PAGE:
……Doctor M. went away for a month’s vacation and Dr. Agnew was left in charge. He made some changes, and when Dr. M. returned, friction developed between them and eventually this led to a break between the two doctors, and Dr. Agnew left ….. After leaving Santa Fe, he filed an application with the Indian Bureau in Washington for a position either as a physician or superintendent of an Indian school …. But there were no vacancies at that time.

…..He was still undecided about his future plans when he asked me to marry him, and we became engaged.

It was in September that Lee returned to Santa Fe. This time he had a room in a hotel there, and would drive to the school to see me after my work was done each day. When I wrote my parents about our wedding plans, they sent their blessing. They had known and admired Lee for years. We wanted to have a simple marriage service in the Presbyterian Manse in Santa Fe. The pastor was the Reverend B. Z. McCullough, a former classmate of my brother Paul at McCormick Seminary. But the Snyders had other plans, and wished it done their way, and we were persuaded to let them arrange everything. All the employees on the campus were present for the ceremony, and outside the building were massed the hundreds of students, waiting to see us leave after the supper. The school band played to speed us on our way as we drove to Santa Fe to get our train to St. Louis.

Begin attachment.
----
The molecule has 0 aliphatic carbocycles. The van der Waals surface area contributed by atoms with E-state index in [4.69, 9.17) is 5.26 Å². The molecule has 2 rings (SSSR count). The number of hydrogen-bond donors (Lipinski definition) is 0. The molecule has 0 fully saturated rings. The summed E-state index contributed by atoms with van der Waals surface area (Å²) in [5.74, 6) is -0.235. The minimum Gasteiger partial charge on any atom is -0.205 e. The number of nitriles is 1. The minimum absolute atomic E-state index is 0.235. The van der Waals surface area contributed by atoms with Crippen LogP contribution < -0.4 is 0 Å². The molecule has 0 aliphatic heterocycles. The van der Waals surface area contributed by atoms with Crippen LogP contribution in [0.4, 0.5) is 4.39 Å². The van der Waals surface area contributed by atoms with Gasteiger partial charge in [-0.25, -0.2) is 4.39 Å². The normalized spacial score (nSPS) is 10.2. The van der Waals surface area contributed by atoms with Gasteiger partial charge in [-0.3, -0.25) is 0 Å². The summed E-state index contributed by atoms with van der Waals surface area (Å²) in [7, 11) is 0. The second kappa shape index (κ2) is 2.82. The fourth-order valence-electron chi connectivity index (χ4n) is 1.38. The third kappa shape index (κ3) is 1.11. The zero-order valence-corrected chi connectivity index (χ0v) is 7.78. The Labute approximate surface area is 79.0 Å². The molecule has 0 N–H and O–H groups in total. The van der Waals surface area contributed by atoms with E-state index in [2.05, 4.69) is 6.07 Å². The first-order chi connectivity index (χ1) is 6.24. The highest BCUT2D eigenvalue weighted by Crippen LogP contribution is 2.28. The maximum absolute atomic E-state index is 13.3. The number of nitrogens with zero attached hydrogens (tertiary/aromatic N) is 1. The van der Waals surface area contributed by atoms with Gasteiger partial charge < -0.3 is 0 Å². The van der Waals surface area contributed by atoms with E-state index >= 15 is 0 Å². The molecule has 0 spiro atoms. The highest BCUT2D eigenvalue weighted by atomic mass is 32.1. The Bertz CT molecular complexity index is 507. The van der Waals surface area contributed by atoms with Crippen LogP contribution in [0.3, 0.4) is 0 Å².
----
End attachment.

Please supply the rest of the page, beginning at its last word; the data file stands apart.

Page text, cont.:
…..Lee decided to go to Jacksonville, Florida, to look over the territory that had been offered him in the southeast, representing a reputable publisher of medical books that were being sold to doctors.